African sleeping sickness, also known as African trypanosomiasis, is caused by two protozoan parasites within the Trypanosoma brucei complex. The two parasites are morphologically similar but cause dramatically different diseases (Thomas ED). The two forms of African sleeping sickness are East African Trypanosomiasis and West African Trypanosomiasis respectively. These sicknesses are transmitted through the bite of an infected tsetse fly found only in Africa. No vaccine is available but the disease can be treated if detected early enough. Currently most drugs available for treatment are toxic to people (Moore ED).
The East African sleeping sickness is an acute disease that usually leads to death within weeks or months if it goes undetected. It is caused by the parasite Trypanosoma brucei rhodesiense. The bite from the tsetse fly forms a red sore spot called a chancre. Symptoms include fever, severe headaches, irritability, extreme fatigue, skin rash, swollen lymph nodes, and aching muscles. Once the infection has invaded the central nervous system of the person's symptoms become more intense. These symptoms include progressive confusion, personality changes, slurred speech, seizures, and difficulty in walking and talking (East ED). East African trypanosomiasis can be contracted in parts of Eastern and Central Africa and is largely determined by the infected tsetse fly and wild animal population (East ED).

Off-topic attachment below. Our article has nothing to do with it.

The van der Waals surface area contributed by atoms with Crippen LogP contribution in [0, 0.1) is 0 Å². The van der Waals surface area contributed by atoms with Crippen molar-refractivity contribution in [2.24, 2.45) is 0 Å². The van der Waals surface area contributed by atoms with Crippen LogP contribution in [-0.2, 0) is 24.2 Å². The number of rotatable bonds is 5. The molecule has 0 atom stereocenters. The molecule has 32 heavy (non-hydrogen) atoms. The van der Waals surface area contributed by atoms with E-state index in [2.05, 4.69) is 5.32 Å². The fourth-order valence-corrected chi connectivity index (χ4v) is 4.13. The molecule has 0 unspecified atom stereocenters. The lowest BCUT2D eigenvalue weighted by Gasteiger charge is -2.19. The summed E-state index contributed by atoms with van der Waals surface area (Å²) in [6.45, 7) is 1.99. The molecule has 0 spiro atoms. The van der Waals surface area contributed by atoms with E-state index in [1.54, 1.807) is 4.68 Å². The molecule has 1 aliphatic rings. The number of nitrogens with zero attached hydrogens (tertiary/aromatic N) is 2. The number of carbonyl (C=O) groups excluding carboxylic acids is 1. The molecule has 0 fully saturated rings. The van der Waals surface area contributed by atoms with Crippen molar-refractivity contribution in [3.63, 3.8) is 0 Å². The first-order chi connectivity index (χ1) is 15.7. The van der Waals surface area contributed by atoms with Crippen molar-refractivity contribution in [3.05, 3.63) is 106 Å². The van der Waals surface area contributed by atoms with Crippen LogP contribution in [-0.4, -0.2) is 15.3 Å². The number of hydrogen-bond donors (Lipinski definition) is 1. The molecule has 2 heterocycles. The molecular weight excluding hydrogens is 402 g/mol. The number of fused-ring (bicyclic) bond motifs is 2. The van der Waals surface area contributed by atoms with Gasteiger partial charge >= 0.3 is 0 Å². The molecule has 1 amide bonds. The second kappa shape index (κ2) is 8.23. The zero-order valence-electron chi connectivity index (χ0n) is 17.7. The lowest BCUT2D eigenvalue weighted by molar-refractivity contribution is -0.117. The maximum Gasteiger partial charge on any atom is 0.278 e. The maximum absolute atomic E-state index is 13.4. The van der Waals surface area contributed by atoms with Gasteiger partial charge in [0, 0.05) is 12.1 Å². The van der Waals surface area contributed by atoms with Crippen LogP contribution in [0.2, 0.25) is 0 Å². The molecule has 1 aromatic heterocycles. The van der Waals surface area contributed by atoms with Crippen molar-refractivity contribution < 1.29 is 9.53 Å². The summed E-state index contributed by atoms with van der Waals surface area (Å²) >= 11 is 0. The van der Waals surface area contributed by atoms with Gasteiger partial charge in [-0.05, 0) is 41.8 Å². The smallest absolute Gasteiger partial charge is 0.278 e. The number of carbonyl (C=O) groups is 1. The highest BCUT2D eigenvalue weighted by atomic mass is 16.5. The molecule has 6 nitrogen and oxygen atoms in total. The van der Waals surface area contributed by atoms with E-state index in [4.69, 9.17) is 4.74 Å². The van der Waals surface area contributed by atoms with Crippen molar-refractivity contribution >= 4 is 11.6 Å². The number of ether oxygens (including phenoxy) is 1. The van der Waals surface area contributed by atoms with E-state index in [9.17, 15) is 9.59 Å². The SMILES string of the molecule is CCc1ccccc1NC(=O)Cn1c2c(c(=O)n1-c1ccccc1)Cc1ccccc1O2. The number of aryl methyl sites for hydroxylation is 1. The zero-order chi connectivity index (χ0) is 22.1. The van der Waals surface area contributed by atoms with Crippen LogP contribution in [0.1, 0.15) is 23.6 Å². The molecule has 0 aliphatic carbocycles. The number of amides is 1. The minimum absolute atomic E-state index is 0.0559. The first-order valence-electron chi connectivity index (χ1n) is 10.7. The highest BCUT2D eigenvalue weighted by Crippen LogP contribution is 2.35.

West African trypanosomiasis, also called Gambian sleeping sickness, is caused by the parasite Trypanosoma brucei gambiense. This is also transmitted by the bite of an infected tsetse fly and leaves a red sore spot called a chancre. In rare cases a pregnant mother that becomes infected may pass this on to her unborn child, it can be transmitted through a blood transfusion, or by an organ transplant (West ED). West African sleeping sickness is a chronic disease unlike that of East African sleeping sickness (Thomas ED).